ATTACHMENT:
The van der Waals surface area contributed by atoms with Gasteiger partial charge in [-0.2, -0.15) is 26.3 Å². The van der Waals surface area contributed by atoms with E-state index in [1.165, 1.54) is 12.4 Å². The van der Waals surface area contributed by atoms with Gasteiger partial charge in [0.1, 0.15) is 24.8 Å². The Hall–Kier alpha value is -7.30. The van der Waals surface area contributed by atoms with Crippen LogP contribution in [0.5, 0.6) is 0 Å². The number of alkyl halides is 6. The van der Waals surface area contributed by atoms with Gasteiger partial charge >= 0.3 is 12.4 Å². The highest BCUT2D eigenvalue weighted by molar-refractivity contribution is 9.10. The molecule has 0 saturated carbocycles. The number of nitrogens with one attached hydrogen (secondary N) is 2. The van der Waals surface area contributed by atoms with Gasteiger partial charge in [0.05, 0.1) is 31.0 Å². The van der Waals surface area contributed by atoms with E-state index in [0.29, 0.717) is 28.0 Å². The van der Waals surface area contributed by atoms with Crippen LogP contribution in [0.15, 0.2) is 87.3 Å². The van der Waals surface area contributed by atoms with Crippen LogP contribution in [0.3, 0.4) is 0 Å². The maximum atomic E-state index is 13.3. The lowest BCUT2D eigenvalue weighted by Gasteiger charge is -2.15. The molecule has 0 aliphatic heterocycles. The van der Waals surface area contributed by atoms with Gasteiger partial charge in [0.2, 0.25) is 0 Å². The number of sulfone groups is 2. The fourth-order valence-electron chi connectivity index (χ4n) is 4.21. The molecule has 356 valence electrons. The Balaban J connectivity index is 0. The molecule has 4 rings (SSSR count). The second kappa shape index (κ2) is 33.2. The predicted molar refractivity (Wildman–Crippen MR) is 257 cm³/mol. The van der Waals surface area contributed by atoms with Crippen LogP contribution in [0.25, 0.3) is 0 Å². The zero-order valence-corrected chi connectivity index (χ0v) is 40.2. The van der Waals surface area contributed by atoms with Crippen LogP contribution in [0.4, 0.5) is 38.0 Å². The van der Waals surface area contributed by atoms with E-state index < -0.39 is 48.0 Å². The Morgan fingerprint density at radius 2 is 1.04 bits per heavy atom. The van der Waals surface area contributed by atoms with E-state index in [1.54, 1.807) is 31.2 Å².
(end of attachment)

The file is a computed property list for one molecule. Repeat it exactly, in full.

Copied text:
The van der Waals surface area contributed by atoms with Gasteiger partial charge in [-0.2, -0.15) is 26.3 Å². The van der Waals surface area contributed by atoms with E-state index in [1.165, 1.54) is 12.4 Å². The van der Waals surface area contributed by atoms with Gasteiger partial charge in [0.1, 0.15) is 24.8 Å². The Hall–Kier alpha value is -7.30. The van der Waals surface area contributed by atoms with Crippen LogP contribution in [0.5, 0.6) is 0 Å². The number of alkyl halides is 6. The van der Waals surface area contributed by atoms with Gasteiger partial charge >= 0.3 is 12.4 Å². The highest BCUT2D eigenvalue weighted by molar-refractivity contribution is 9.10. The molecule has 0 saturated carbocycles. The number of nitrogens with one attached hydrogen (secondary N) is 2. The van der Waals surface area contributed by atoms with Gasteiger partial charge in [0.05, 0.1) is 31.0 Å². The van der Waals surface area contributed by atoms with E-state index in [0.29, 0.717) is 28.0 Å². The van der Waals surface area contributed by atoms with Crippen LogP contribution in [0.15, 0.2) is 87.3 Å². The van der Waals surface area contributed by atoms with Crippen LogP contribution in [0.3, 0.4) is 0 Å². The maximum atomic E-state index is 13.3. The lowest BCUT2D eigenvalue weighted by Gasteiger charge is -2.15. The molecule has 0 aliphatic heterocycles. The van der Waals surface area contributed by atoms with Gasteiger partial charge in [0.2, 0.25) is 0 Å². The number of sulfone groups is 2. The fourth-order valence-electron chi connectivity index (χ4n) is 4.21. The molecule has 356 valence electrons. The Balaban J connectivity index is 0. The molecule has 4 rings (SSSR count). The second kappa shape index (κ2) is 33.2. The predicted molar refractivity (Wildman–Crippen MR) is 257 cm³/mol. The van der Waals surface area contributed by atoms with Crippen LogP contribution in [0.25, 0.3) is 0 Å². The zero-order valence-corrected chi connectivity index (χ0v) is 40.2. The van der Waals surface area contributed by atoms with Crippen LogP contribution in [0.4, 0.5) is 38.0 Å². The van der Waals surface area contributed by atoms with E-state index < -0.39 is 48.0 Å². The Morgan fingerprint density at radius 2 is 1.04 bits per heavy atom. The van der Waals surface area contributed by atoms with E-state index in [1.54, 1.807) is 31.2 Å².